- Bergeron Centre for Engineering
Opened: April 2016
Architect: ZAS Architects, Mesh Consultants, Blackwell Engineering, The Lassonde School of Engineering, and York University
Location: Keele Campus, Arboretum Lane
U of T may have some stunning buildings, but York’s no slouch either! Right next to Scott Library you’ll find the strange and wondrous Bergeron Centre for Engineering. The exterior is made of glass triangles specifically designed to emulate a cloud, while the interior abandons traditional lecture halls and classrooms for open, airy spaces. The building was designed with students in mind, attempting to foster creativity while elevating the standards of both engineering and architectural design.
Not only is it a cool place to explore, but it’s LEED Gold Certified for its sustainable design, a first for York University. Go Lions!
- The Aga Khan Museum
Opened: 18th September 2014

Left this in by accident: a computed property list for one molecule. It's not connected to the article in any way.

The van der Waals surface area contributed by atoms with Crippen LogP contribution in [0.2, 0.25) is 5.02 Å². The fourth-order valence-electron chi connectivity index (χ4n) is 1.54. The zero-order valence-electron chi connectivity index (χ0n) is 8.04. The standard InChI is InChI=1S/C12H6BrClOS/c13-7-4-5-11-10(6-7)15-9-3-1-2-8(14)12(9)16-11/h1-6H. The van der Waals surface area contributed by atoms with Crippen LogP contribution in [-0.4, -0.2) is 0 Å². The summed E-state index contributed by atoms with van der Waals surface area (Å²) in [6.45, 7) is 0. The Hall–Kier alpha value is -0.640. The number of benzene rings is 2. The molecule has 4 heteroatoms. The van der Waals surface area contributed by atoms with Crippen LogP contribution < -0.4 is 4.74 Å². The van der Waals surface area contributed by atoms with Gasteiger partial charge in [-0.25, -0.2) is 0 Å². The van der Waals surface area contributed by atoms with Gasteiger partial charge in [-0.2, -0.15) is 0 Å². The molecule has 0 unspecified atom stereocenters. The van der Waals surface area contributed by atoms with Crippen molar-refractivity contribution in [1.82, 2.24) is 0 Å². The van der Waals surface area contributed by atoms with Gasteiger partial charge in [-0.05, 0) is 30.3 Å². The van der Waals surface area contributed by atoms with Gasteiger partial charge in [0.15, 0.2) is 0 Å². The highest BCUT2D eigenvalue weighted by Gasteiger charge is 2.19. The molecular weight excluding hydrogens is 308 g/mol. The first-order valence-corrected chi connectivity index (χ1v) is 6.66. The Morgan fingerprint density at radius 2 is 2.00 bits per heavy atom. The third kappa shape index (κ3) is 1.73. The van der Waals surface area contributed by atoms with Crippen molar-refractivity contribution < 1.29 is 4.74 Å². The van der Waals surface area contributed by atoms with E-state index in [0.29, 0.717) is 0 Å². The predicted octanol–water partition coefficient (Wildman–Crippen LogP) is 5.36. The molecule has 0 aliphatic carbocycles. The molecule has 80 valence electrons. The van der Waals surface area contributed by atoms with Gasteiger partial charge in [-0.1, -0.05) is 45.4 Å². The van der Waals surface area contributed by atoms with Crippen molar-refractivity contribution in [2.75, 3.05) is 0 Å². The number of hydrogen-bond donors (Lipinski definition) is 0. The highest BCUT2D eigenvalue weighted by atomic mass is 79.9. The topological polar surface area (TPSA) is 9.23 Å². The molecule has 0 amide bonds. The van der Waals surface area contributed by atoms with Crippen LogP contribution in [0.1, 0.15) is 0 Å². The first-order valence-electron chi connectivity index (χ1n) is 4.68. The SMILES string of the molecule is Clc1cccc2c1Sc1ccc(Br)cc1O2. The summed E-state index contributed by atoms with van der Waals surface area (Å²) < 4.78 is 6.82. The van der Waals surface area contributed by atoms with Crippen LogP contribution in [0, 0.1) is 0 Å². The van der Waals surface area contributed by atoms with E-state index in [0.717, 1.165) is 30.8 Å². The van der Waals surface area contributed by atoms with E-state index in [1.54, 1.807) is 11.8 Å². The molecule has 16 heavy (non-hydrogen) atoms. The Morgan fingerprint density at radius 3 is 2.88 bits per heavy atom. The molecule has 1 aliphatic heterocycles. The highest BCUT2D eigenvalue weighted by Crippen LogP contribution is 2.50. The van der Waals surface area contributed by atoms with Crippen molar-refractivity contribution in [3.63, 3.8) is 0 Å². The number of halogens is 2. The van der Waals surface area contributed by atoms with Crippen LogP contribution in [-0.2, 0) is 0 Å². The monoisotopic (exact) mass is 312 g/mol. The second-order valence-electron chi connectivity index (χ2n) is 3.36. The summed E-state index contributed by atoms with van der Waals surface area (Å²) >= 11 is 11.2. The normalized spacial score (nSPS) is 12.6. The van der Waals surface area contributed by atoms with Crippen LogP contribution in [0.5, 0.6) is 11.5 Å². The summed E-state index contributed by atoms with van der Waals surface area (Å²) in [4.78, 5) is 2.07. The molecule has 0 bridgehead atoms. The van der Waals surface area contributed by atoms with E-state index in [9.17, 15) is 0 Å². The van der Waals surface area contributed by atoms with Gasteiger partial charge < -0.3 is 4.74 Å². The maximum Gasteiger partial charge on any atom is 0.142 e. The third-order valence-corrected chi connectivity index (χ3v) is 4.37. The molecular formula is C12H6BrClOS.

Architect: Building — Fumihiko Maki; Public Gardens — Vladimir Djurovic
Location: Wynford Drive
Toronto is home to some truly spectacular museums and galleries, but the Aga Khan Museum offers an experience like no other. Nestled next to the DVP, the museum and the neighbouring Ismaili Centre are surrounded by greenery based on the style of a Charbaag (Islamic courtyard) but contemporarily realized by landscape architect Vladimir Djurovic. The museum itself is dedicated to Islamic art, Iranian art, and Muslim culture and houses some incredibly rare works.
Fumihiko Maki used light as his inspiration for the Aga Khan’s design while fusing contemporary design styles with elements found in Islamic culture. The building is often compared to a sundial and emanates an otherworldly energy. Perhaps this is why it was used in Star Trek: Discovery as a filming location for scenes on the planet Vulcan. Highly logical, Captain.
Now that you’re acquainted with a few more of Toronto’s best, take a look at three additional works coming to Hogtown.
- Anishnawbe Health Toronto’s Indigenous Hub